In a word (or two in this case): electrostatic equilibrium. Electrostatic equilibrium is a natural condition in which a charged conductor (as in the case of a ship’s mast) will have its excess charge distance itself equally throughout. This is because it has equal repulsive forces acting on it throughout the material. Basically, all the electrons present in the material will distance themselves equally throughout, because they all repel each other. This is important to note when it comes to pointed conductors, like a ship’s mast, and their electric fields.
Electric fields will always have their force directed entirely perpendicular to the surface of the conductor. In the case of a flat conductor, this means the force is applied downward. It’s because of this that a pointed conductor will have more electrons, and therefore more charge, at it’s tip.
If you take two magnets and place them on a flat surface, they can repel each other a certain distance. If you bend that three dimensional flat surface making the center point between the two magnets the tip, you will be able to slide the magnets up towards the tip, and thus closer together if the surface were flat. This is because the repelling force is applied away from the surface and not at the opposing magnet. The bent surfaces interior acts as an insulator of sorts, not allowing the force to flow through it affecting the magnet on the other side. The result is more charge on any curved surface of a conductor in electrostatic equilibrium. The sharper the point, the more pronounced the result.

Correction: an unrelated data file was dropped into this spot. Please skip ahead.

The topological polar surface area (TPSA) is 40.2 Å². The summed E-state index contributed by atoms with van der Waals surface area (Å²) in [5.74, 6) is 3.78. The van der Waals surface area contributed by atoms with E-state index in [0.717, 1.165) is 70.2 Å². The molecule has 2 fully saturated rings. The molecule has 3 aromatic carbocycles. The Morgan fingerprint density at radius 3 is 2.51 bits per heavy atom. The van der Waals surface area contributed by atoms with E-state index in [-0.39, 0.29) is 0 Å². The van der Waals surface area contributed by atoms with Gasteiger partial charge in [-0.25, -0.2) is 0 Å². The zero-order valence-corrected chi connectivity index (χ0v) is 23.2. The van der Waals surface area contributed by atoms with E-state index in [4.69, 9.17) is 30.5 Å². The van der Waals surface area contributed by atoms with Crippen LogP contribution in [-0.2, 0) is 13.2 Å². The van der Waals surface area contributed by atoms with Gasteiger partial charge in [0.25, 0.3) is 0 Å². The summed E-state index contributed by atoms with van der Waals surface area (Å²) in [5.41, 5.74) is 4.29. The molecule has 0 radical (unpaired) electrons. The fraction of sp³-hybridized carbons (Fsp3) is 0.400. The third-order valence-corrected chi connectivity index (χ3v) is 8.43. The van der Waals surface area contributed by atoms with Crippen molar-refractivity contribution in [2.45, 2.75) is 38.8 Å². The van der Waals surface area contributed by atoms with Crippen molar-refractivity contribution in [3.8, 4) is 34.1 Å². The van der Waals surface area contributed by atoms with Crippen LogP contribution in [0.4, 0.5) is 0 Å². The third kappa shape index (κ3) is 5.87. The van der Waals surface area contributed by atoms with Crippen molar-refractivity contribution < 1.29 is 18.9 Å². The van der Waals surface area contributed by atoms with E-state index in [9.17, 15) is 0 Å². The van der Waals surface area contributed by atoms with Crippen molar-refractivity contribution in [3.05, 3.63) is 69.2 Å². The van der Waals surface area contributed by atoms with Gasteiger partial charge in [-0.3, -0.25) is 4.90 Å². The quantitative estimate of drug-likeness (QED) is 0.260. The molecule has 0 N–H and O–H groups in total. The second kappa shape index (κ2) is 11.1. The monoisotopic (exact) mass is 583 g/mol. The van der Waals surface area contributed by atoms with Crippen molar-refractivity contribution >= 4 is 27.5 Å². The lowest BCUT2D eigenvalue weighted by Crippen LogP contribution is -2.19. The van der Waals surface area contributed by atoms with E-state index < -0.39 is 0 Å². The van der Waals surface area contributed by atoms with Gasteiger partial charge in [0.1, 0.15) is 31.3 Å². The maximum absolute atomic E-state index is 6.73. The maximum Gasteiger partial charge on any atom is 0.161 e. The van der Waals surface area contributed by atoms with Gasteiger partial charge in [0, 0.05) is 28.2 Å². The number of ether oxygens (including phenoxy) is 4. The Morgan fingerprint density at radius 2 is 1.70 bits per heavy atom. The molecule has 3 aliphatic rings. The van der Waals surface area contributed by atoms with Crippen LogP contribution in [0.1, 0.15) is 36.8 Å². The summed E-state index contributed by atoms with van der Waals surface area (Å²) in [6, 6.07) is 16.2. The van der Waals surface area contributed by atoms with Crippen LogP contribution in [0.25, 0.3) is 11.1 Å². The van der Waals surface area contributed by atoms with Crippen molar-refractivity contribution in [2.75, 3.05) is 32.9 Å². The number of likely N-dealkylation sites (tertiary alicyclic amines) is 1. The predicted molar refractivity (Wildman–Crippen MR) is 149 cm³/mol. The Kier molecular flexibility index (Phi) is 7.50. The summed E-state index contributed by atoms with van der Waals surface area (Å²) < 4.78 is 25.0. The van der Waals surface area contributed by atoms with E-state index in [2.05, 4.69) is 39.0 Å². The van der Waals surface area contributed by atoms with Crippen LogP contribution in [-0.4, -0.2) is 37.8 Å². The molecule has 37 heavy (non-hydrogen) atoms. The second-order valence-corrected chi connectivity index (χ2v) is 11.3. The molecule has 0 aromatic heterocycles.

I know what you’re thinking. Why wouldn’t the electrons rotating around the atoms of the interior of the conductor cause the electrons to spread out further and thus not allowing the accumulation of electrons on the curved surface?
The answer is another truism involving electrostatic equilibrium. The amazing thing about the charge of a conductor is that the entire charge exists only on the surface of the material and not within it. The electric field lines will only extend out from the surface and not inward. If there was a force that existed within the surface, then the electrons would have to still move around in response to that force and thus not be in equilibrium. Since they are already in equilibrium, the result is all of the charge existing on the surface. It’s this phenomenon that allows science geeks everywhere to stand unharmed inside a metal cage (a Faraday cage) while lightening bolts with millions of volts crackle around them.